Two who?

5       Cultural evolution – How we relate to one another


Outline | Labor | Instinct | Summary


                                    it fairly reeks of theory of mind



Soft inheritance or acquired traits, learning, ethos, social behavior, fear group dynamics, kin & kinship, fight or flight vs. stay & play, socialization,  sanity & pathology, taboo, adaptive vs. maladaptive actions, reciprocity, retribution, conditioning, transference, neurosis, cooperation vs. coercion.



.         The Evolution of Culture { 69

.          Early human culture { 72 Human family tree

1.    2.5 million years of stone tools (Figure 4.1) { 73

2.    250,000 years ago

a.    the Acheulian  progressed to Mesolithic

b.    from flake to sophisticated tools

.               The Great leap forward  { 74 J. Diamond’s phrase for “revolution”

.          The roots of warfare { 99

.               Culture since farming { 105

.              Family Definition and Structure {108

.        From Family to States {110

.              Norms & Mechanisms of Cultural Evolution {115


The labor theory of value

John Locke & Karl Marx.


Natural resources   X   Human resources        =      technology

   Land            times        Labor        equals     capital



See land. labor, & wealth as creators of value.




            fight or flight vs. stay & play

            norepinephrine [1]

The Great leap forward  { 74


Darwin on instinct




“Understanding cultural evolution (and how our brains evolved to make it possible) is both fascinating and critical to an understanding of how homo sapiens (from a common ancestor with Homo erectus) achieved global dominance.”                                                                                                     p. 97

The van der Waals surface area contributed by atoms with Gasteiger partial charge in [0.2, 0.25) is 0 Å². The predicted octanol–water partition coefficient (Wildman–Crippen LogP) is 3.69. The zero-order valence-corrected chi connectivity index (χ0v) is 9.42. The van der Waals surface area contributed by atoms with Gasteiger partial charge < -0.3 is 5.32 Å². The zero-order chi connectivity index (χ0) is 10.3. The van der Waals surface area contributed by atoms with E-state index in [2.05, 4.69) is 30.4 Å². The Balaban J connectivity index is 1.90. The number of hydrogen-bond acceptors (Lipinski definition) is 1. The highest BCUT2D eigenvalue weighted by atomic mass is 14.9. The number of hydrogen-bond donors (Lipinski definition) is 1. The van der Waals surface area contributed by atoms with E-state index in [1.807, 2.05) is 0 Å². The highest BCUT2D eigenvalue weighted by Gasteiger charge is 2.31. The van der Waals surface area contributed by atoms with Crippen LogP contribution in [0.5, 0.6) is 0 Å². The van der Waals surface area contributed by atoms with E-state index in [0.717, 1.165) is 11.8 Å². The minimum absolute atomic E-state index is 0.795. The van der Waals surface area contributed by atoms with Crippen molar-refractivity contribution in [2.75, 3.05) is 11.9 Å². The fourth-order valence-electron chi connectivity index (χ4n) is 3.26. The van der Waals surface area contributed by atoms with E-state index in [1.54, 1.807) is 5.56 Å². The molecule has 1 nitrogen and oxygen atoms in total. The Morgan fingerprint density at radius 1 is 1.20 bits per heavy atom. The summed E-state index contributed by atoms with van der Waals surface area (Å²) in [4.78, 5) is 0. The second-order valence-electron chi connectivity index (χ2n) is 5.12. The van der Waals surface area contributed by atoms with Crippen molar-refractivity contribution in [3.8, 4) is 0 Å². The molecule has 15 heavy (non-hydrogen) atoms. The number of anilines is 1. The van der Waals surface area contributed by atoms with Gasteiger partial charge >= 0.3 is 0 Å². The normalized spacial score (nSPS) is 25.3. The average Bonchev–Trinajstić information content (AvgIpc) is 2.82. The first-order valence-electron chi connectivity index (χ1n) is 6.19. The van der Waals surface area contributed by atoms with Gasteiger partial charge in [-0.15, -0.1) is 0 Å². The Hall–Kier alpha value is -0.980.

a theory of mind



            Steven Mithln

                        1.        capacity to picture the outcome of future actions {animal

                        2.        fantasm – capacity to ignore & reject reality{ human

                        3.        leap of imagination,”  Lyell, Bohr, Einstein, etc. { genii

p. 98


natural selection could be the  mechanism responsible for the diversity of life” required such an “imaginative leap.”


theory of mind”

aware of the thoughts and intentions of others.”


aggressive behavior”      “warfare”


development of “goal directedness”

Steps in achieving an end:             planning





The roots of warfare { 99

human “passive aggression.”

         “Requires a lot of imagination”

         intra-group directed aggression humans share with other animals. chimps

Gombe males and chimpanzee troops


         the Kaskala males had wiped out the Kahama coomunity.”

         Goodall thinks that they probably were deliberately homicidal,”

                  living in an area of recently and dramatically restricted habitat.”


“Frequent intra-community violence among people . . . or warfare . . . is nearly ubiquitous among human societies.”


defend well-marked territorial areas and kills of prey animals.”


why don’t elephants and dolphins reveal such behavior?


models to inform us about the likelihood that we have violent ‘natures.?”


much less common among bonobos than among chimpanzees,”


females initiating cross-community grooming and even copulation.”


“Infanticide is unreported in bonobos, but it does occur in chimps.”


work among other primates suggests  the environmental flexibility of aggressive behavior.”


baboons were studied

The males change behavior when aggressive males are not present.


resource shortages and population pressures were involved in the generation of conflict.”


stages of violence have been proposed in studies of 132 cultures


         homo erectus 1 million years ago – spears

         cooperative hunting could reduce such intra-group violence

         agricultural revolution – permitted military specialization


         consideration of entire groups as enemies”

societies have gone to war more often as they became more structured into classes, maintained cadres of professional soldiers, and developed more complex technologies.”



There is no evidence of genetic determined violent character traits since friendship is also manifest across populations.


There is a paradox here­–war is undesirable from the viewpoint of most sane people, yet warfare persists. “

Not instinctual or behaviorally predetermined

“Cultural evolution is too complex for that.”